Relying on trial and error, experimentation, and freedom to think outside of the “standard” are part of the amazing lifelong learning process. I believe that those seeking transformation in education today can be likened to the pilgrims who left their homeland seeking something new, seeking the freedoms that were denied at home, seeking to change the culture within which they were locked. In leaving what they knew, they created an incredible country with an innovative government that provided the freedoms all who had come to settle here desired and one that was alive with growth-oriented opportunities. We must all come together as one to design a system that produces citizens of the world with skills that can be applied in all cultures and in all “possibilities,” one that is free from the standard operating system.

The founding fathers’ original ideas were that an educational system should produce good citizens who had knowledge to make educated decisions about their country, their lives, their society. Now we must produce global citizens who can celebrate all individuals’ uniqueness as well as the positivity and importance of the oneness of humanity. We must produce citizens who can operate within a culturally diverse atmosphere to promote goodwill and Grace, wisdom and connection. We must build a system where people of all ages become lifelong learners with a passion for learning and creating a living, growth-oriented, collective and collaborative knowledge base.

Educators, leaders, citizens of the global world must be part of the challenge in order to facilitate this transformation. This process must include all those who are touched by education and that is all of us. We must all facilitate and lead education towards transformation. We must all take the lead to push towards the 21st Century skills that we know children and adults must have to grow themselves and the universe.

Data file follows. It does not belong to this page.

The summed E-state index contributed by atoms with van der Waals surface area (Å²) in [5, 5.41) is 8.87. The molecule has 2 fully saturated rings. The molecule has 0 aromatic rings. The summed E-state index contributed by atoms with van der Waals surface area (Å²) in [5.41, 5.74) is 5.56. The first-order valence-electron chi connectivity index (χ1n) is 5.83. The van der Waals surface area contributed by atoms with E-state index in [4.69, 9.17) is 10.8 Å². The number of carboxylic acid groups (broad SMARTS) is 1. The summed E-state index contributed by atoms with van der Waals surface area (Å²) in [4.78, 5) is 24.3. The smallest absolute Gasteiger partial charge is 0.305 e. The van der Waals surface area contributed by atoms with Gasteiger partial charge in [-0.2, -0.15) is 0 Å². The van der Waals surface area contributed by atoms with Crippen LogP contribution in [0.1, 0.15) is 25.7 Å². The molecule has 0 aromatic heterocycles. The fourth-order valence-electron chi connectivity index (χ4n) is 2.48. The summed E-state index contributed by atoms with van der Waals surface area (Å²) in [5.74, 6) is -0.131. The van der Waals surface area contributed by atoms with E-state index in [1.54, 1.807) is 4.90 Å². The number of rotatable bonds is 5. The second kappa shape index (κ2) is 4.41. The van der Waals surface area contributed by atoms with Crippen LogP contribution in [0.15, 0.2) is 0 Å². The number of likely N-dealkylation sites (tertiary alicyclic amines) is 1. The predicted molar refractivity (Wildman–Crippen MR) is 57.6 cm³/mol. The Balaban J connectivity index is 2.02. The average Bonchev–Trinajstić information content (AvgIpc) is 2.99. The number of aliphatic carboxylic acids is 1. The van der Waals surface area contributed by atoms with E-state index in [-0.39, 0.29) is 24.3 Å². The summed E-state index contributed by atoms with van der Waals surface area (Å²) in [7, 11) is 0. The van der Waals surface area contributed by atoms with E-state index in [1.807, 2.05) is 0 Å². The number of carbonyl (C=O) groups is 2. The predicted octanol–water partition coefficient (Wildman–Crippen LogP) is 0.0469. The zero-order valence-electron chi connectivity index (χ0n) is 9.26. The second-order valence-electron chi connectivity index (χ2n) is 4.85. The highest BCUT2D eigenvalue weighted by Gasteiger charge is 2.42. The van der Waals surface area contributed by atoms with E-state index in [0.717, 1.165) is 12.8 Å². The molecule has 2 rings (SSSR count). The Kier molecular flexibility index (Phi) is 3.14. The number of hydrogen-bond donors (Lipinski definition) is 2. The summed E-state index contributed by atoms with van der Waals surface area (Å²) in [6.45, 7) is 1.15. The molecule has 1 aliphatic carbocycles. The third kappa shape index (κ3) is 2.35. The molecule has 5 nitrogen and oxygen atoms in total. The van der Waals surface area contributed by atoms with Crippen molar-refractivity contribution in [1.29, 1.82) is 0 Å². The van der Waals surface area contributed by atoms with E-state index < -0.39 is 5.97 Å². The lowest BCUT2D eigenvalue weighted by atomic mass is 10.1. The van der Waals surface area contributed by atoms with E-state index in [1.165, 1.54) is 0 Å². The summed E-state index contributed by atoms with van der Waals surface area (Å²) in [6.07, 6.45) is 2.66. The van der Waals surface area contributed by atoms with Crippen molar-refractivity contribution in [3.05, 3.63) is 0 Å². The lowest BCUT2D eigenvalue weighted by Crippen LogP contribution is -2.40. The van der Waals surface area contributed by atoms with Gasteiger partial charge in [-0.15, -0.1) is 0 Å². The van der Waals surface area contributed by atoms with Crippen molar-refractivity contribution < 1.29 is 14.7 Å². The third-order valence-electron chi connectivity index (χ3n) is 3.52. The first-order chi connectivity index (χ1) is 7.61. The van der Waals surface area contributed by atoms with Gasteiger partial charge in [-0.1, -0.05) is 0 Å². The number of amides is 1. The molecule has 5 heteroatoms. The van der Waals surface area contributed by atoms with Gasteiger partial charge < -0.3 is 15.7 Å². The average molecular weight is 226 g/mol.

Every citizen needs to be involved in transforming the educational system. We must behave in such a way that we call the transformation forward and support it. We must believe that transformation will be positive for the greater good. We must come together as a collaborative community to transform education to create an ever-evolving human and humane world culture.

The questions from the chat follow: Please feel free to provide your thoughts to the questions!

Q1: What is Educational Transformation? 

Q2: How do we build a system where people of all ages become lifelong learners? 

Q3: How do each of us lead towards a transformational education for all citizens?

Q4: How can we behave in such a way that we call the transformation forward and support it?

Q5: How do we as leaders push towards the 21st Century skills that we know children and adults must have to be supported within schools and a globalized society?

Q6: What can we do as leaders to get involved in our communities at the local school level? 

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1 Comment

  1. I think that in order to enact educational transformation as you describe it, we need to re-examine the foundational issues of education. This includes the underlying philosophies and sociological aspects that govern what we do. While I might argue against the idea that our brains are actually different that the brains of 50 years ago (on a fundamental level), I would agree that the external influences which impact brain development do cause student of today to react and behave differently than those 50 years ago. For example, I found that my student could/would not pay attention when I wrote on a chalkboard, but when I projected the exact same information onto a television screen, they suddenly paid attention.

    I do not support change for the sake of change, and I do not believe that new=good. However, I agree that we need to re-think our foundational issues and reshape our practices in light of current movement and reality-while maintaining and retaining all the good, working and useful practices of our existing system.